In this blog, Icon Surveyors will be considering what an adjoining owner can do whose property has been damaged by works being carried out by a building owner without a Party Wall Award in place.
In the simplest of terms,
It matters not whether a Party Wall Award was in place at the time that damage to an adjoining property occurred. What matters is that the damage caused to an adjoining property is a result of work being executed by a building owner pursuant to their rights under the Party Wall etc. Act 1996.
An adjoining owner in receipt of a building owner’s Party Wall Notice agrees in writing to the proposed notifiable works under the party wall act. In this situation, it is highly unlikely that a party wall surveyor will be called in to draw up a Party Wall Award. However, despite the lack of a Party Wall Award, the adjoining owner will be protected under the Act, as the building owner has a statutory obligation to make good any damage under section 11(8) of the Act.
A Party Wall Award is normally used as a pre-emptive safeguard to protect the rights of both the building and adjoining owners. The award is actually drawn up by Party Wall Surveyors under their statutory obligations pursuant to section 10 of the Act, to resolve a dispute that arises between the building and adjoining owners. Such disputes generally arise after a building owner has fulfilled their statutory obligations to serve any adjoining owner with a Party Wall Notice.
A Party Wall Award is an agreement that specifies the way in which work may be carried out. In other words, the agreed conditions pertaining to each of the parties' rights and obligations, such as, when and how the work is to be carried out and/or protective measures such as an insurance policy or an undertaking for the security of costs for any high-risk and/or foreseeable damage that may occur as a result of the work being carried out in the future. Within a Party Wall Award, there is usually a schedule of conditions pertaining to the condition of both the building owners and the adjoining owner’s properties prior to the commencement of any of the proposed works. The award also contains any required plans and/or permissions and insurance.
While it is true to say, without any shadow of a doubt, that any damage to an adjoining property arising from works carried out pursuant to the Act may be dealt with far more expediently when a Party Wall Award is in place, it is also true to say that both an adjoining owner and any adjoining occupier are protected under the Act, regardless of whether a Party Wall Award is in place.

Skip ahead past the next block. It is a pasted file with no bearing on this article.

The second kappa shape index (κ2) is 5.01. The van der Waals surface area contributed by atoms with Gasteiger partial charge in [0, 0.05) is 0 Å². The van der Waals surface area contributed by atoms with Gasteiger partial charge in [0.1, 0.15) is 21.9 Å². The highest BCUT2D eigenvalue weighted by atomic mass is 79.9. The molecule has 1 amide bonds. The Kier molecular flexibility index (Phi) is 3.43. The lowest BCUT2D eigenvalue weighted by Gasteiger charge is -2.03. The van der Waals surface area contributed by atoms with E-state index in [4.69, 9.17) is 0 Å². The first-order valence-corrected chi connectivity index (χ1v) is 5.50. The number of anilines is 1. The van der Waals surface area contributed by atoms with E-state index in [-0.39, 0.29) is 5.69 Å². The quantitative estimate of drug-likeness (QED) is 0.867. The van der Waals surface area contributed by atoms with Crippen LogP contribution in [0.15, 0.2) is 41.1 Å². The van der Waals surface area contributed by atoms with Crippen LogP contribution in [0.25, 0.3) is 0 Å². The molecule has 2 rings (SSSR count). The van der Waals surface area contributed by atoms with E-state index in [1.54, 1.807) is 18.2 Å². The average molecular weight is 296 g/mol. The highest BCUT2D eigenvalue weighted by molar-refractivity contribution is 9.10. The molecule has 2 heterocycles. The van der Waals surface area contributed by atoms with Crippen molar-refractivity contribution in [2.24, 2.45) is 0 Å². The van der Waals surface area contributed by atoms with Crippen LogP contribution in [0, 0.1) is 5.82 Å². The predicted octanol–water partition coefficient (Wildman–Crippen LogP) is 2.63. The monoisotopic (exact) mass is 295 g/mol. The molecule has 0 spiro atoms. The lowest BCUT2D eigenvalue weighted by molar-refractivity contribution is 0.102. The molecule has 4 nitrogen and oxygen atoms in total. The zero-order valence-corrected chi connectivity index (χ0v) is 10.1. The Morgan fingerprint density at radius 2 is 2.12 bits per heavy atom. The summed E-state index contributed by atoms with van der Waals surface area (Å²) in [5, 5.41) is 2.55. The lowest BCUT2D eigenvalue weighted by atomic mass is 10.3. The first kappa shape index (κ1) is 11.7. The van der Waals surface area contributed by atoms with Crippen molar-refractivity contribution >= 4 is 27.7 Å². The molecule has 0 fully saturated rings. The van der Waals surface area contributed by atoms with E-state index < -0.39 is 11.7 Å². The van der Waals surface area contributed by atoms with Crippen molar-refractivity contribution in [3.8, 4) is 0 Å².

Adjoining Owners have 3 Options in Case of Property Damage
There are three options open to an adjoining owner and/or occupier whose property has been damaged as a result of works being carried out under the Act.
- The first is to approach the building owner and request in writing that the damage is made good or is compensated monetarily in lieu of making good any damage under section 11(8) of the Act.
- The second is to appoint a Party Wall Surveyor under section 10 of the Act to resolve the dispute by way of making an award to either make good any damage or, in lieu of making good the damage award compensation. It should be noted that a building owner and/or adjoining owner is required under section 10 of the Act to appoint a surveyor when a dispute relating to party wall works arises. Icon Surveyors are of the opinion that subsequent damage to an adjoining property that has resulted from a building owner exercising their rights under the Act, is, for the purposes of section 10 of the Act, deemed a dispute.
- If the preceding actions fail, the third option is to make an application to the Court for damages arising from a breach of section 11(8) of the Act. Under this section, a building owner has a statutory obligation to make good any damage caused as a result of exercising rights under section 2 of the Act.
Icon Surveyors are happy to provide free party wall advice to any building or adjoining owners who may be affected by the subject matter raised in this blog.